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At the beginning of the 11th century AD, the Byzantine Empire was the strongest of the European countries. The Macedonian dynasty, having successfully fought the Arabs and the Bulgarians, but also by establishing diplomatic relationships with the Rus, achieved in expanding the Empire from the southern Italian peninsula in the west, to the Danube river and the coast of Venice in the north, to Armenia and Syria in the east.
Some causes of the socioeconomic conditions in the Empire during the 11th century can be traced to the foundation of Constantinople and the establishment of the East Roman Empire. The East Roman Empire was supposed to be the continuum of the old Roman Empire, especially after the disintegration and finally the unavoidable collapse of the West Roman Empire. Constantinople, the capital of the East Roman Empire, was also called the New Rome. Moreover, Constantine the Great had set up the preconditions for the Christian religion to be the cohesive glue of a huge Empire, inhabited by various different peoples and ethnicities so much different from each other.
Byzantium – especially during the first few centuries of its existence, being the continuation of the Roman Empire, was a multinational sovereignty. The Latin language was the official language and a kind of lingua franca along with the Greek language, and the Christian religion, common to all subjects, was the common denominator within the Empire, rather than the common ethnic origins.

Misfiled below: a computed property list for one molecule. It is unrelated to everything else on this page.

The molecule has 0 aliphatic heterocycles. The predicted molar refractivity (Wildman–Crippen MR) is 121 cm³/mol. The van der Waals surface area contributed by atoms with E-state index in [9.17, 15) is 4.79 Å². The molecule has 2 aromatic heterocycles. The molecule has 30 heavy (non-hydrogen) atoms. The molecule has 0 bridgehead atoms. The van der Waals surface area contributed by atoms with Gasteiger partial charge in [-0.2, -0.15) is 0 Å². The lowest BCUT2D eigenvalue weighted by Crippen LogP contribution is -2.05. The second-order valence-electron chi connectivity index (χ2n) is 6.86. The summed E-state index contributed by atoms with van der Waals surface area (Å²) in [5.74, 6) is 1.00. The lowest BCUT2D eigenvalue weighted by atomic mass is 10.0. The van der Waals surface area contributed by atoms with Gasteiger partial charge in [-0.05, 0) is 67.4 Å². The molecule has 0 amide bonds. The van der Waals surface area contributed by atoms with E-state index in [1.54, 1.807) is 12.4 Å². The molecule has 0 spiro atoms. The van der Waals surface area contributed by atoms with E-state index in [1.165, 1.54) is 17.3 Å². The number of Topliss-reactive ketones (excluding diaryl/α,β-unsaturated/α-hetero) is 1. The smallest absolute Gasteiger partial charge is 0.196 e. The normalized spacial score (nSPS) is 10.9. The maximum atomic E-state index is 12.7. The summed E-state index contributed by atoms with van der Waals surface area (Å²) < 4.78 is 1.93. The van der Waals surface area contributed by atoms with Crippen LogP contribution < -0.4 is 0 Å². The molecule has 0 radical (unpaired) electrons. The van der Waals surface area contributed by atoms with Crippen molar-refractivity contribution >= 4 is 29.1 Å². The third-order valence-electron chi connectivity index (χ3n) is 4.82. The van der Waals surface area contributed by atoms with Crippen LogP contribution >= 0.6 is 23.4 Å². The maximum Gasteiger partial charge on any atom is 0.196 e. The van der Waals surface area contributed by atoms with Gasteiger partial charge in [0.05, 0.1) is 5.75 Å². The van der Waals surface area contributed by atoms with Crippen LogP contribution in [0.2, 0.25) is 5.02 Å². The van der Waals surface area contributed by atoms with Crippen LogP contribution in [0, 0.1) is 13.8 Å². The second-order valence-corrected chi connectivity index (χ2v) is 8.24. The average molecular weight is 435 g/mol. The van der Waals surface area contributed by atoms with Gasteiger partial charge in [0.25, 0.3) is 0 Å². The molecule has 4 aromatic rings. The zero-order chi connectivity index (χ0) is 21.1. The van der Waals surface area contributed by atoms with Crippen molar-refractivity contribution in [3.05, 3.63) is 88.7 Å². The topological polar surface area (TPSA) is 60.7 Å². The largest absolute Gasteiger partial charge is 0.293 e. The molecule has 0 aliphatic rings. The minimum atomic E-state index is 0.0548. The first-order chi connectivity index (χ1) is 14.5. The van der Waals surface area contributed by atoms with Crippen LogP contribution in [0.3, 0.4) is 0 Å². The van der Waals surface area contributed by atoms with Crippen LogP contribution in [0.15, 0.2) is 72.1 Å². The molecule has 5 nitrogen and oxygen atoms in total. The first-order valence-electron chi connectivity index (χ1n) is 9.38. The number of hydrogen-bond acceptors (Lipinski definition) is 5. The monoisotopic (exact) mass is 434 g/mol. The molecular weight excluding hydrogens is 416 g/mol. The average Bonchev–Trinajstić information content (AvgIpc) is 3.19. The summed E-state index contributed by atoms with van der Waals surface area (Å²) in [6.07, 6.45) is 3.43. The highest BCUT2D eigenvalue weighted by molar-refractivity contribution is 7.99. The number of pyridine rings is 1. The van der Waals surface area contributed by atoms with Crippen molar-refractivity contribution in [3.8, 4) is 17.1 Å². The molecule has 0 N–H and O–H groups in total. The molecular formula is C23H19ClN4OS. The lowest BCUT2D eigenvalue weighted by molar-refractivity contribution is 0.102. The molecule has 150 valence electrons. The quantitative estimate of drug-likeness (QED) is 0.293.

Heraclius was the first Emperor to be called “Basileus” (Greek for King) rather than “Augustus” (Latin for Emperor). That fact was due to the beginning of a shift from the Latin to the Greek language. This happened because the Empire lost vast parts of its territories to the Arabs, thus, the Greek element became even more prominent than it already was.
The forthcoming centuries signified the rise and the complete dominance of the Greek element within the country. Alas; these were also centuries of decline for the Byzantine Empire, as the Arabs in the southeast and the Slavic tribes at the north claimed and gained lands that were parts of the Empire for centuries. Furthermore, a religious conflict, Iconoclasm, burst within the Empire.
During the 9th and 10th centuries, however, a Greek Byzantine Empire restored its power and its influence, and at the beginning of the 11th century it was the strongest of the European countries.